Former Arsenal defender Lee Dixon says Thierry Henry's likely return to the club on loan is a "risky" move.
Gunners legend Henry, 34, is set to rejoin on a two-month deal from Major League Soccer side New York Red Bulls.
"I always think it's risky going back to a club," Dixon told BBC Sport. "He will never recapture that magic."
Ex-Arsenal goalkeeper Bob Wilson disagreed, saying: "Thierry could still do a great job, even off the bench - I think it's a win-win situation."
Henry has been training with the club during the MLS off-season and it is understood a deal is likely to be completed over the weekend.
With Gervinho and Marouane Chamakh set to depart for the Africa Cup of Nations in January, the Frenchman would offer back-up to captain Robin van Persie.
Henry captained Arsenal for two seasons before joining Barcelona in 2007 and is their all-time leading goalscorer, with 226 goals in 370 appearances.
Dixon was Henry's team-mate between 1999 and 2004, but he is unsure how successful the move will prove.
"He will never recapture that magic," said the former England right-back. "He is not the player he was when he left, that is obvious.
"His pace has waned a little and he is several years older, which does slow down the body. He needs longer to get over games now, even at MLS level.
"A full 90 minutes in the Premier League, having been so long out, may be too much to ask."
Dixon did, however, suggest that Arsenal's dressing room would benefit from Henry's arrival.
"His stature at the club is such that everyone will be lifted by his signing, albeit for two months," stated Dixon. "He will invigorate a dressing room that is now showing some signs of experience - a missing ingredient in recent years.
"[Arsenal manager] Arsene Wenger and Thierry are very close and I'm sure they have talked about how his position will be used. With the African Cup of Nations intruding into the domestic calendar then it is feasible that Thierry might be needed to start a game or two.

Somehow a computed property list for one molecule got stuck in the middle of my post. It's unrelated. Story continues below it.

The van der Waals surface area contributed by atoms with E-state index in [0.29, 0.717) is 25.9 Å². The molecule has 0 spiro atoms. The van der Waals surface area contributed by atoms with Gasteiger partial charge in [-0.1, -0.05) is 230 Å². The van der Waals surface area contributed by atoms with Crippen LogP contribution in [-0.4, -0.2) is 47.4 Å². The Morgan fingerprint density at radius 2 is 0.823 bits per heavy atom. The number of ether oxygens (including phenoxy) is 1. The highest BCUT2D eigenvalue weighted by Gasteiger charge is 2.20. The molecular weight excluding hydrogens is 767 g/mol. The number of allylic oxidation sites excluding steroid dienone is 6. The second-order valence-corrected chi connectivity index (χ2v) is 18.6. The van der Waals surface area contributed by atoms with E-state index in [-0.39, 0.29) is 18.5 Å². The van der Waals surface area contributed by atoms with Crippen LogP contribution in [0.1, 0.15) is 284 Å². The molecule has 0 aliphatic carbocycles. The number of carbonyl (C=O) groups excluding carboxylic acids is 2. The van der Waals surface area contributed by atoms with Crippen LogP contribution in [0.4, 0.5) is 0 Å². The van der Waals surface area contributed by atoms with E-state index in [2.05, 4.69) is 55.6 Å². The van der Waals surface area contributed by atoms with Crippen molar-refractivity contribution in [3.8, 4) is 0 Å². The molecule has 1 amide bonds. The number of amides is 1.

"But he will be of best use as an impact sub. He is a top drawer finisher, no doubt, and he will score if given a chance - although I think that Arsenal are still short up front, even with Thierry."
Having spoken to Henry about the move, Wilson can only see it having a positive effect.
"Arsene would not bring him in if he didn't think he was up to the job," Wilson commented. "There is sentimentality but Arsene is very sensible about it.
"Imagine if you were struggling a bit and you needed a little impetus - both for the crowd and the team - and you bring Thierry Henry off the bench. I think the opposition would be a little bit nervous of what they were about to face.
"I actually spoke to Thierry about it on Saturday and he said, 'what do you think?'. I said, 'look. I know what you're thinking, the legendary bit - but you won't lose that'.
"I don't think you can lose it. He will always be up there as one of the truly great, great Arsenal players.
"Anybody who played against him, never mind people who watched him play, will say I was privileged to play against Thierry Henry."
Nigel Winterburn played alongside Henry for a season and he is looking forward to seeing Henry reunited with Arsenal's current leading striker Robin van Persie.
"I've seen him in MLS a few times and he still looks very, very sharp - but the Premier League is a different ball game," explained former Gunners left-back Winterburn. "I just hope it works for Arsene Wenger and Thierry Henry.
"The one thing that excites me is looking at how the team will play. Will Van Persie still be the main man at centre forward, will Henry sit on the bench or just play when Van Persie needs a rest, or will Wenger play them together? It's exciting for Arsenal supporters.
"I just hope everything goes as everyone expects it to. Some say it's not a risk, but when you have had a living legend like Thierry Henry at the football club you remember him for what he was, and I hope it doesn't go wrong.
"I'm excited about it but I look at the flip side as well. Although it's only a short period of time - only two months - I hope it doesn't fall flat on its face."